(Editor’s note: AListDaily is the publishing arm of the Ayzenberg Group.)

It was a big deal for me on Friday when Google unveiled live programming for their YouTube TV service. As a consumer, I felt like I could finally let go of the low-level anxiety that I made a significant compromise when I “cut the cord.” I mean, I can’t count the times I’ve had to take a defensive position when someone asked: “but how do you watch the Super Bowl or the Oscars?”

Image of Benjamin Tiernan VP Media Ayzenberg GroupAs a media strategist, the earth shook. For years, digital and broadcast media strategists have tried to get a grasp of emerging OTT and connected TV technologies. We’ve assumed a valiant test-and-learn attitude as we’ve encountered issues with scale, nascent technology, data limitations, walled gardens and brand safety. Now, YouTube TV appears to provide the most coherent platform for applying consumer data to target audiences in a TV-like or actual TV environment.

I called my YouTube representative and asked if we would be able to buy YouTube TV live content through TrueView. He wasn’t sure yet, but he confirmed that the YouTube TV ad-supported platform can apply Google’s consumer data to targeting.

YouTube recently suffered from a very public and very necessary industry reaction to issues with brand safety. Along with many advertisers, we are closely watching the roll-out of the new Brand Care features to inform how we move forward with the platform as a whole.

Another development that mutes my enthusiasm for all things YouTube is that the platform is becoming more of a walled garden with limited visibility into the data segments and recently eliminating support for third-party tracking pixels. Still, if even a portion of YouTube’s 180.1 million US audience takes advantage of the very attractive $35 per month offer, the landscape for digital and broadcast advertising will be changed permanently.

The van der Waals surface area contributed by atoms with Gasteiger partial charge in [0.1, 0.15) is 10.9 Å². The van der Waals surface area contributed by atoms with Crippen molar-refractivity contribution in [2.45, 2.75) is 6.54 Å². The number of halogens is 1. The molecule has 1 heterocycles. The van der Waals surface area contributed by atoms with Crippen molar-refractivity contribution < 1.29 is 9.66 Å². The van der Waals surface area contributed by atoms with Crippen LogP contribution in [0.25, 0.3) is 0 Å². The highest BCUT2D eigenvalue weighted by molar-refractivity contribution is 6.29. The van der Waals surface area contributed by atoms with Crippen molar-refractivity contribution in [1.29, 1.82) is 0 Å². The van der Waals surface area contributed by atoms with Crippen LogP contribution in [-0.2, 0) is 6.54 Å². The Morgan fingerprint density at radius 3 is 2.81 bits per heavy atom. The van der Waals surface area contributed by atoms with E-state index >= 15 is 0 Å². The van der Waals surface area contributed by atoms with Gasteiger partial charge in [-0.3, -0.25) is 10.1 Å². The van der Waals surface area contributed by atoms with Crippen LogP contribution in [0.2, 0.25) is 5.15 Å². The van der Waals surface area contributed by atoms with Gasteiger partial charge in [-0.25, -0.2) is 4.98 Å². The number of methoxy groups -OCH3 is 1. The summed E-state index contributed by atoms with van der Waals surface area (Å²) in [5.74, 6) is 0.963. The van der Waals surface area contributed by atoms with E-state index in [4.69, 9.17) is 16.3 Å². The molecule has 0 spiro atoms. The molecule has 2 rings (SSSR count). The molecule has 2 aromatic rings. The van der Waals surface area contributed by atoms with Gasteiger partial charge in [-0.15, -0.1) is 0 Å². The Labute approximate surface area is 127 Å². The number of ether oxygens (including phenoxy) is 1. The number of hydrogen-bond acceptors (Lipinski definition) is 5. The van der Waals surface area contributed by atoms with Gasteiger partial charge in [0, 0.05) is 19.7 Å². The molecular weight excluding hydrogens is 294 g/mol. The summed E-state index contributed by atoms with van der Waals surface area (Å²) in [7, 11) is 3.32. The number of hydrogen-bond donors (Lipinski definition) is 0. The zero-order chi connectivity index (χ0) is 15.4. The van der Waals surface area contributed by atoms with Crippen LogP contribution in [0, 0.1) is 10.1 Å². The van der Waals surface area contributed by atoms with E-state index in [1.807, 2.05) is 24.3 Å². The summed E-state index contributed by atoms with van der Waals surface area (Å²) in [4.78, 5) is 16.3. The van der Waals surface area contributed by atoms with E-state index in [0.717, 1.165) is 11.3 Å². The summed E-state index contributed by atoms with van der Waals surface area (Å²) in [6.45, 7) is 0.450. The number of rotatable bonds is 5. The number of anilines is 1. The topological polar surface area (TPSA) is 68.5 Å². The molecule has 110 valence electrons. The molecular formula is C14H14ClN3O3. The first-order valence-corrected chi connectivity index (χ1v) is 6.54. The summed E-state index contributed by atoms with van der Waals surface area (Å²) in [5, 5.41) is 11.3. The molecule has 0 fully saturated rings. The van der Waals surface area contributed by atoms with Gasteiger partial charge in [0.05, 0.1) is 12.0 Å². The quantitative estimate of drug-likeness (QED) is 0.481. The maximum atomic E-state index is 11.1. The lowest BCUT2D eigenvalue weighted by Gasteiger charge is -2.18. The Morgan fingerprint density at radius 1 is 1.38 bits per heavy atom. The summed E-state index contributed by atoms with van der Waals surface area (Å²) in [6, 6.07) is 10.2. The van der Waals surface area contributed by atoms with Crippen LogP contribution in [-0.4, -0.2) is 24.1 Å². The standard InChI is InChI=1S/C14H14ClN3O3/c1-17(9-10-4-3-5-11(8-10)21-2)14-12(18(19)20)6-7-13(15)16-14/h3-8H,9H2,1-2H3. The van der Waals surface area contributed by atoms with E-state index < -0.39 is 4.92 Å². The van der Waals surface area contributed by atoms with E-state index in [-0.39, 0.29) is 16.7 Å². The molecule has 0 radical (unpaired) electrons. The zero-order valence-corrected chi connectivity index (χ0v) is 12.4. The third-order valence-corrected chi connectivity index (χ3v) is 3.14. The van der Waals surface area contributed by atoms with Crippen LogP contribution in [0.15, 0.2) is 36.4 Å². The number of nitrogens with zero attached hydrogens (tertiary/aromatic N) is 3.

While this is good news for me as a consumer and a media strategist, I feel that I have to take a moment to recognize that entire industries that will have the wind knocked out of them by the announcement of this new service.

Broadcast Television

Broadcast ad budgets that support a huge infrastructure of local affiliates are under threat because they now have a mass reach alternative in YouTube TV’s data-driven, TV-like platform.

Other Ad-Supported OTTs

It’s unlikely that OTT competitors will go for long without a live TV licensing deal now that networks have opened the door to them and until they do, they are dead in the water. Hulu has already announced that they are working on a live TV service, and some expect the new service to be announced at the Newfronts.

Connected TV

It will be interesting to see the fate of Video DSPs, like YuMe, that have been pushing hard to develop the technologies and relationships necessary to make connected TV advertising more addressable. A better YouTube offering may actually bring more people to the connected TV ecosystem, and at the same time, it may take the lion’s share of the available ad dollars.

Netflix And Amazon Prime

They’ll be fine.

As enthusiastic as I am about this development, there are still some basic concerns that I have about the platform as an advertiser: YouTube is still a walled garden, and without the ability to transfer data or reach audiences outside their platform, the application still has limits.

And, as a consumer, I’m not excited that I may have to watch commercials for content that I’ve DVRed.


Benjamin Tiernan is VP of media at Ayzenberg Group.